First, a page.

Tencent Holdings Ltd., also known as Tencent (Chinese: 腾讯控股有限公司) which owns WeChat has not responded to numerous media requests for comment nor did the company acknowledge deletion of the accounts. In this regard, the Cyberspace Administration of China has also not responded to requests for comment.

The censorship sparked immediate outrage by some LGBTQ groups while others fearful of escalation remained silent. Two of the groups affected issued separate media statements posted to the Chinese social media platform Sina Weibo (Chinese: 新浪微博).

“There is a tendency in China for some people to relate homosexuality and LGBT people to Western lifestyles or capitalistic, bourgeois decadence, so this was in line with a moral panic,” said Hongwei Bao, an associate professor of media studies at the University of Nottingham and specialist in queer politics in China.

“Especially now, there’s tension between China-West relations, so there is likely to be a heightened sense of nationalism which sees LGBT issues, feminist issues, as Western, as unfit for China.”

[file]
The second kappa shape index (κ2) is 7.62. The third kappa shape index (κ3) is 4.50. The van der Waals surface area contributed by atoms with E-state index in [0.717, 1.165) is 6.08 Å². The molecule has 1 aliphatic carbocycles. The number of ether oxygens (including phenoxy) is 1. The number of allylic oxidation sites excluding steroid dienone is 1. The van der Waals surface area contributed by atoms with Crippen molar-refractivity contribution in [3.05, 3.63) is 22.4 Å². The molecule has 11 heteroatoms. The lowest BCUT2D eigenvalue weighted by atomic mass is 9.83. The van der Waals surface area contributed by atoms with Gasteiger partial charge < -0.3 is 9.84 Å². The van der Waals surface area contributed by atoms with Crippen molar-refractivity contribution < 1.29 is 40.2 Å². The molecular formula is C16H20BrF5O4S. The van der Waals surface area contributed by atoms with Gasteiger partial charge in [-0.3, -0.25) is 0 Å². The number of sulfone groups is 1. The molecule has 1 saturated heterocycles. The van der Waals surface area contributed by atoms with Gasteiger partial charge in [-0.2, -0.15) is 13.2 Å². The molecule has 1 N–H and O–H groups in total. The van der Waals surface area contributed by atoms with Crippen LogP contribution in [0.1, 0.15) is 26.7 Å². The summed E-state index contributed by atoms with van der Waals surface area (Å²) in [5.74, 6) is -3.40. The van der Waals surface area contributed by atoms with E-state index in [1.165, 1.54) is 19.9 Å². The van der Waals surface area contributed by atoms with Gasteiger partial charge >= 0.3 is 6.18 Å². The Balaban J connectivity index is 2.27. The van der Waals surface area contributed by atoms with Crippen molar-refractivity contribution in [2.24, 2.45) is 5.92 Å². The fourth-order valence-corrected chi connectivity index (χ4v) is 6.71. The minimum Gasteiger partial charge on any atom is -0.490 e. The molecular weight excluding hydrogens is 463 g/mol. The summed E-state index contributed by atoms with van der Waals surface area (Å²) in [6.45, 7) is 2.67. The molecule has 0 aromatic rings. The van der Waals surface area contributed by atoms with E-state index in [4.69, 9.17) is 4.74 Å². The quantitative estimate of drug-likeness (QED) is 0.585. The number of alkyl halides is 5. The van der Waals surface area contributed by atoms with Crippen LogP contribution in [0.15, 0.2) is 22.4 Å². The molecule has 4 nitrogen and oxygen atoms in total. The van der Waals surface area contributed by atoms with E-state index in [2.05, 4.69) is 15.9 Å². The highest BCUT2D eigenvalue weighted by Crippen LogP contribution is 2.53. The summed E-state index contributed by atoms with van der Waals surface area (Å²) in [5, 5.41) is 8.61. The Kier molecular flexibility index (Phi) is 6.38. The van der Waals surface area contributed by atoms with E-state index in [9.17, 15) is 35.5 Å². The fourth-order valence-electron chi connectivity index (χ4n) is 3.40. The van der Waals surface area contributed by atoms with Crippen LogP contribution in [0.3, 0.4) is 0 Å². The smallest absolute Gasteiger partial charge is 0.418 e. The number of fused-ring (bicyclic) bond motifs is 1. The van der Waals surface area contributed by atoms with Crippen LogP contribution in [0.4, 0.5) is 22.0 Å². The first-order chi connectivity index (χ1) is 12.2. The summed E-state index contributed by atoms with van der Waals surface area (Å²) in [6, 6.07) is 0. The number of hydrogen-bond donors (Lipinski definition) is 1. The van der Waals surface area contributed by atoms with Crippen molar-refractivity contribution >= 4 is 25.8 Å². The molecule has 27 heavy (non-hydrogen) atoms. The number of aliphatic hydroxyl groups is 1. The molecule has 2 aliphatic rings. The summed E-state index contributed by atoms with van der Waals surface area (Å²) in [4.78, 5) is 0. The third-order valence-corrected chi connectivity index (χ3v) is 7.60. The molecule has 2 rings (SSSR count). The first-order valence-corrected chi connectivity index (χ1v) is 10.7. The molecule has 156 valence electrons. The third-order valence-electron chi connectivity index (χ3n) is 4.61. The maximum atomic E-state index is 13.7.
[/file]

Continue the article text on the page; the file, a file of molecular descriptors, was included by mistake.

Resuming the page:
ABC News (Australia) reports on the crackdown:

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Harris meets with Vietnamese LGBTQ activists

Two LGBTQ activists were among those who participated in a roundtable with Vice President Kamala Harris that took place in Hanoi, Vietnam



Vice-President Kamala Harris (U.S. Government Photo)

HANOI, Vietnam — Vice President Kamala Harris on Thursday met with two Vietnamese LGBTQ rights activists.

Harris’ office said Chu Thanh Hà Ngoc, a transgender activist, and Đoàn Thanh Tùng, an LGBTQ advocate, participated in a “roundtable discussion with the vice president and Vietnamese social advocacy organizations” that took place at the U.S. Chief of Mission’s home in Hanoi, the Vietnamese capital.